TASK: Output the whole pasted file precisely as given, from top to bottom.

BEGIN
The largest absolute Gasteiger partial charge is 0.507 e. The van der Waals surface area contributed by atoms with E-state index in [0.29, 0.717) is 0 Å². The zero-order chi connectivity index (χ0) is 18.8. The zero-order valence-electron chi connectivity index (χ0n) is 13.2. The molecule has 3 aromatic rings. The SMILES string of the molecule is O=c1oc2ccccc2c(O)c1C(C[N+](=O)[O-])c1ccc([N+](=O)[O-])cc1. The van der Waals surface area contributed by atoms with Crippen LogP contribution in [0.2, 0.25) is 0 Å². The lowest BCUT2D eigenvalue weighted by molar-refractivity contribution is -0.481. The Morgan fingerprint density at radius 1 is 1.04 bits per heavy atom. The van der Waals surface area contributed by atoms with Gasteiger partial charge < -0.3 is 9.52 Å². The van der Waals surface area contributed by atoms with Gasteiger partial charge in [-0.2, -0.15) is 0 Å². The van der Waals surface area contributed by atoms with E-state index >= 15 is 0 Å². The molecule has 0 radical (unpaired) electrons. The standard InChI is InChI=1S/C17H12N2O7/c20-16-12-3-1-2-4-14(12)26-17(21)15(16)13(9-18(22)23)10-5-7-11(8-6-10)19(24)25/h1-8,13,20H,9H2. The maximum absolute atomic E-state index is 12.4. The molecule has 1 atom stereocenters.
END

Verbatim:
The largest absolute Gasteiger partial charge is 0.507 e. The van der Waals surface area contributed by atoms with E-state index in [0.29, 0.717) is 0 Å². The zero-order chi connectivity index (χ0) is 18.8. The zero-order valence-electron chi connectivity index (χ0n) is 13.2. The molecule has 3 aromatic rings. The SMILES string of the molecule is O=c1oc2ccccc2c(O)c1C(C[N+](=O)[O-])c1ccc([N+](=O)[O-])cc1. The van der Waals surface area contributed by atoms with Crippen LogP contribution in [0.2, 0.25) is 0 Å². The lowest BCUT2D eigenvalue weighted by molar-refractivity contribution is -0.481. The Morgan fingerprint density at radius 1 is 1.04 bits per heavy atom. The van der Waals surface area contributed by atoms with Gasteiger partial charge < -0.3 is 9.52 Å². The van der Waals surface area contributed by atoms with Gasteiger partial charge in [-0.2, -0.15) is 0 Å². The van der Waals surface area contributed by atoms with E-state index >= 15 is 0 Å². The molecule has 0 radical (unpaired) electrons. The standard InChI is InChI=1S/C17H12N2O7/c20-16-12-3-1-2-4-14(12)26-17(21)15(16)13(9-18(22)23)10-5-7-11(8-6-10)19(24)25/h1-8,13,20H,9H2. The maximum absolute atomic E-state index is 12.4. The molecule has 1 atom stereocenters.